I am simplifying a very complex and subtle argument, but the basic idea should be clear. By regarding a phenomenon as a psychiatric diagnosis—treating it, reifying it in psychiatric diagnostic manuals, developing instruments to measure it, inventing scales to rate its severity, establishing ways to reimburse the costs of its treatment, encouraging pharmaceutical companies to search for effective drugs, directing patients to support groups, writing about possible causes in journals—psychiatrists may be unwittingly colluding with broader cultural forces to contribute to the spread of a mental disorder.
Suppose doctors started amputating the limbs of apotemnophiles. Would that contribute to the spread of the desire? Could we be faced with an epidemic of people wanting their limbs cut off? Most people would say, Clearly not. Most people do not want their limbs cut off. It is a horrible thought. The fact that others are getting their limbs cut off is no more likely to make these people want to lose their own than state executions are to make people want to be executed. And if by some strange chance more people did ask to have their limbs amputated, that would be simply because more people with the desire were encouraged to "come out" rather than suffer in silence.
I'm not so sure. Clinicians and patients alike often suggest that apotemnophilia is like gender-identity disorder, and that amputation is like sex-reassignment surgery. Let us suppose they are right. Fifty years ago the suggestion that tens of thousands of people would someday want their genitals surgically altered so that they could change their sex would have been ludicrous. But it has happened. The question is why. One answer would have it that this is an ancient condition, that there have always been people who fall outside the traditional sex classifications, but that only during the past forty years or so have we developed the surgical and endocrinological tools to fix the problem.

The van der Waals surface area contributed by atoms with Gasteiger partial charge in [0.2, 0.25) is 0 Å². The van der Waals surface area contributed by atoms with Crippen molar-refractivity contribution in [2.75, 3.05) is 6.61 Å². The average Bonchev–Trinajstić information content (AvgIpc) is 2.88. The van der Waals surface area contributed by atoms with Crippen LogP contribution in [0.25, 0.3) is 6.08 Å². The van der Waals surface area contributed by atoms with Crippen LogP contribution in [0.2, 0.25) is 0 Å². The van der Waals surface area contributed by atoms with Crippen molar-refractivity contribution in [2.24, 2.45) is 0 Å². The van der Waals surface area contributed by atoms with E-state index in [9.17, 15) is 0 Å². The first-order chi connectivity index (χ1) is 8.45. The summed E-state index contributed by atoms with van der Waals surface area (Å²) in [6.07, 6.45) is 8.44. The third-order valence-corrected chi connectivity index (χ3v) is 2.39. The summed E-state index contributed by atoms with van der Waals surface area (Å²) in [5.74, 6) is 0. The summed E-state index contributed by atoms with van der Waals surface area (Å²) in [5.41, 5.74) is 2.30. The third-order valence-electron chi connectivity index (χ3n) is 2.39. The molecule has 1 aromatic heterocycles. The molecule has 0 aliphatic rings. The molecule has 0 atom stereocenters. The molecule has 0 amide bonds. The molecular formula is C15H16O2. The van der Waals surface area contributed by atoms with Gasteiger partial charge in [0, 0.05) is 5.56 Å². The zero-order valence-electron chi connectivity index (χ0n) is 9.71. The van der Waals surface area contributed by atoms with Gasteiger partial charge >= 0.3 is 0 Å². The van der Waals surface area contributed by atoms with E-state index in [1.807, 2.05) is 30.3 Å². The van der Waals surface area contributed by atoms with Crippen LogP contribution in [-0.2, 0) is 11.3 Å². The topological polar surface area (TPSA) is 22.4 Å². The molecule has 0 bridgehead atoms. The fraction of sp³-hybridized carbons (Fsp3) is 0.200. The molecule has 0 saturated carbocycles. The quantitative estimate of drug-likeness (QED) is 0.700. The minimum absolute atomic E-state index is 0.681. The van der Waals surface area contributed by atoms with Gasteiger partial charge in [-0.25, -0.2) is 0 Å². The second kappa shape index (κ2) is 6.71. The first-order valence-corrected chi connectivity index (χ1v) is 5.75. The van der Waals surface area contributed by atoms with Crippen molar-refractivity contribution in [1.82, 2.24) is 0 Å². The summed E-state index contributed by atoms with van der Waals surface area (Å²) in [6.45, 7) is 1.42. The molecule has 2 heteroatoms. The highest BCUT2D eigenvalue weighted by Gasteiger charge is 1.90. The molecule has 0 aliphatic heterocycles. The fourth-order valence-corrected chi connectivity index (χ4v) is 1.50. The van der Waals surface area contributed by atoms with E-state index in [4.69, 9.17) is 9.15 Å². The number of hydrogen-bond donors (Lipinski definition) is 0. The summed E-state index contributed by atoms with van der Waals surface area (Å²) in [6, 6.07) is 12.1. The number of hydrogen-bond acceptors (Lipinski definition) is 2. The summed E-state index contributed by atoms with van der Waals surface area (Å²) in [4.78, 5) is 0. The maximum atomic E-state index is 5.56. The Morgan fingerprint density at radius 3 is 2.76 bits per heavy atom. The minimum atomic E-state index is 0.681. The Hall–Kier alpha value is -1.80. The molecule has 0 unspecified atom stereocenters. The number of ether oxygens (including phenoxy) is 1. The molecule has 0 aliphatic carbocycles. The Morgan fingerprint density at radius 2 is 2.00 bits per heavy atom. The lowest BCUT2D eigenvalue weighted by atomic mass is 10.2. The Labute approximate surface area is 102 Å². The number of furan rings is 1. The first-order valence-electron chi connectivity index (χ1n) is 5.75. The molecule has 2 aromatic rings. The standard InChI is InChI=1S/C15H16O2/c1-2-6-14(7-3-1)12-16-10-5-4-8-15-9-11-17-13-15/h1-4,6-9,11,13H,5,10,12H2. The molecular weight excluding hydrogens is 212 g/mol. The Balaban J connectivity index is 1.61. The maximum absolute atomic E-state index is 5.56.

But it is possible to imagine another story: that our cultural and historical conditions have not just revealed transsexuals but created them. That is, once "transsexual" and "gender-identity disorder" and "sex-reassignment surgery" became common linguistic currency, more people began conceptualizing and interpreting their experience in these terms. They began to make sense of their lives in a way that hadn't been available to them before, and to some degree they actually became the kinds of people described by these terms.
I don't want to take a stand on whether either of these accounts is right. It may be that neither is. It may be that there are elements of truth in both. But let us suppose that there is some truth to the idea that sex-reassignment surgery and diagnoses of gender-identity disorder have helped to create the growing number of cases we are seeing. Would this mean that there is no biological basis for gender-identity disorder? No. Would it mean that the term is a sham? Again, no. Would it mean that these people are faking their dissatisfaction with their sex? No. What it would mean is that certain social and structural conditions—diagnostic categories, medical clinics, reimbursement schedules, a common language to describe the experience, and, recently, a large body of academic work and transgender activism—have made this way of interpreting an experience not only possible but more likely.